Why We Shouldn't Pick Baby Names While Off Our Faces On Hormones

I have tried in vain to change my second child's name. When naming my first kid I trawled the internet to pick just the right name that was unusual but not too w*nky and I think I achieved this reasonably well, the second one did not get so lucky.

Every time anyone would compliment me on my first kid's name, I would enjoy a private smug moment of "I know, right?!" However, the truth is I don't actually remember agreeing to the name at all. I surfaced from a morphine haze to find that the deed had been done, the hospital forms were signed and I suppose I was happy to just stop talking about the 'name question' after months of debate and back and forth on the issue.

The name debate,?to my mind, is one of the most tiresome aspects of babymaking. The initial novelty of the name selection is rapidly replaced by hating approximately everyone who insists on explaining to you why your proposed name is awful. Seriously this actually happens as anyone who has ever gestated knows. Randomers will open every conversation with "Any names?" but never forget this is a trick question. No matter what you respond the randomer will most definitely know someone with that name who was a bully in school or point out it's similarity to an unfortunate word. I recommend adopting a decoy name to tell these people so that your actual name doesn't get ruined. Fuinneoige was my decoy name which also provided me with lots of entertainment as you can imagine.

Parents-to-be must also beware of the Name Suggestors. My mother was a serial name-suggester and had nothing but very outr? proposals, my favourite?being the name Aeneas which sounds like not one, but two parts of the male anatomy, cue bullying until the end of time.

Picking a baby name is seriously one of the hardest things to do and we charge the task to people who are not strictly in the sanest'state of mind post childbirth. This fully accounts for how my second child ended up with his slightly unusual moniker. In the aftermath of his birth, I was high off my face on birthing hormones and feeling benevolent (and bored of the name-debate), I gifted my mother with the honour of naming my second born. That's right I opted to allow the purveyor of the name Aeneas to name a poor defenseless young child. This was a strange move and the only explanation I can come up with is that those post-birth hormones are potent sh*t.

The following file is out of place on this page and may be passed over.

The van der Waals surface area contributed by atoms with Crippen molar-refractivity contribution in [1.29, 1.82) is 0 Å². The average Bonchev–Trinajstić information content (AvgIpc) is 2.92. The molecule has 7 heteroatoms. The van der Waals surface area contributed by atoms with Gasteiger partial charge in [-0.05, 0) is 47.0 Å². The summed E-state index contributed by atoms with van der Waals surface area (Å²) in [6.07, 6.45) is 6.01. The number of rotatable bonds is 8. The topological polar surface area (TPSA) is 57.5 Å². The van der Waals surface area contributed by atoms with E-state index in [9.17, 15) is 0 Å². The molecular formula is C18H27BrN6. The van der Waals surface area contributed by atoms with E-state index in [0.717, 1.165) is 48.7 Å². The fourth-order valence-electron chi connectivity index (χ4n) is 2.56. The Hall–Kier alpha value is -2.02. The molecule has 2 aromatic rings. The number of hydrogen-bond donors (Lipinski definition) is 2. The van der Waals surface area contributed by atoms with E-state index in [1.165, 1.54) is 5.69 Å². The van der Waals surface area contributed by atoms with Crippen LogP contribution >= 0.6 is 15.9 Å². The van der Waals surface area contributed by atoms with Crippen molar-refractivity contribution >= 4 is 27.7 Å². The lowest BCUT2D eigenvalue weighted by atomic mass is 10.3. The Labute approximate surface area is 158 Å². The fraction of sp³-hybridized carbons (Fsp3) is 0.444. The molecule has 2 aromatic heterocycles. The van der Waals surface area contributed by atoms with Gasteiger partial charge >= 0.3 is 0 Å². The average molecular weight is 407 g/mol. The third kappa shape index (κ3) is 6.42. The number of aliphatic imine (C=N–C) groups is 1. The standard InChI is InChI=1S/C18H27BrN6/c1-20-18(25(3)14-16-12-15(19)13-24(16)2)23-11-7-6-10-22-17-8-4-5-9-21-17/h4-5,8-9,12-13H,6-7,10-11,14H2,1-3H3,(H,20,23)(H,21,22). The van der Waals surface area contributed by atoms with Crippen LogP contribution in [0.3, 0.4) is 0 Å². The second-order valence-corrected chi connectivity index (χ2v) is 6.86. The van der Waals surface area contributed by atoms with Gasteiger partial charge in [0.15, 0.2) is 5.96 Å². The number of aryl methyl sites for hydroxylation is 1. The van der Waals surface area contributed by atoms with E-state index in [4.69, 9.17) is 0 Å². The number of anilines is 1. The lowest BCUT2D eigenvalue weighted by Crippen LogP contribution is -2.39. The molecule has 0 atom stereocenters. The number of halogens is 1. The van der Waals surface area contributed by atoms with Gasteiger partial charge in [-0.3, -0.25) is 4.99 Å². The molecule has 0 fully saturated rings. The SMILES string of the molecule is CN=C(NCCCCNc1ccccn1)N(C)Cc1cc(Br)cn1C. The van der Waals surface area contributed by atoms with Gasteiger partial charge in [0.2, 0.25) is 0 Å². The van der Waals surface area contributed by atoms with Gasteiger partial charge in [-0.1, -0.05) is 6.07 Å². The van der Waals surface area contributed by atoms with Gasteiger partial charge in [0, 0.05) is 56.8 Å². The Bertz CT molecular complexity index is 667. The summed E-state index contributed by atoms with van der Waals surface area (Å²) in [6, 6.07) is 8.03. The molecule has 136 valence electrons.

She settled on a name that was a little bit out there and I didn't question it because HORMONES. I decided that I liked the name, in a very roundabout way it honoured my dad and it was cute. Then two weeks later, she lobbed a bombshell at me. We were happily playing with the baby, A----, when she suddenly said: "Are we sure about the name A----?"

"Whaaaat?" I raged. "YOU named him. You can't renege on it now at this late date." Not cool, Mother. She quickly backpedaled, but it was too late, the seeds of doubt had been sown.

Changing a baby's name after the fact is not easy, but apparently, this is not an uncommon problem. A Mumsnet survey conducted last year revealed that nearly 20% of parents regret their name choice, though only 2% go on to change the name. I considered trying to change the baby's name and figured that the biggest obstacle would be that my toddler had mastered the child's name early on, so if I were to change it I feared this might mar his childhood. Would he forever wonder who was this interloper baby? And what had happened to baby A----? It would seem kind of sinister. "I had another brother," he would tell new acquaintances... "but then one day he was gone and we had a new baby..." Creeeepy.

Solid mother that I am, I decided to try the name-changing regardless. When I went to arrange the birth cert I gave him a proper middle name and attempted to reintroduce him to the family as Moe the baby. Unsurprisingly, this did not go down well with anyone. Except, ironically enough, the toddler who is now the only one who calls A----, Baby Moe. So I while I've managed to not scar the toddler, I have most surely given the younger one an identity crisis for life. Spectacular parenting there.

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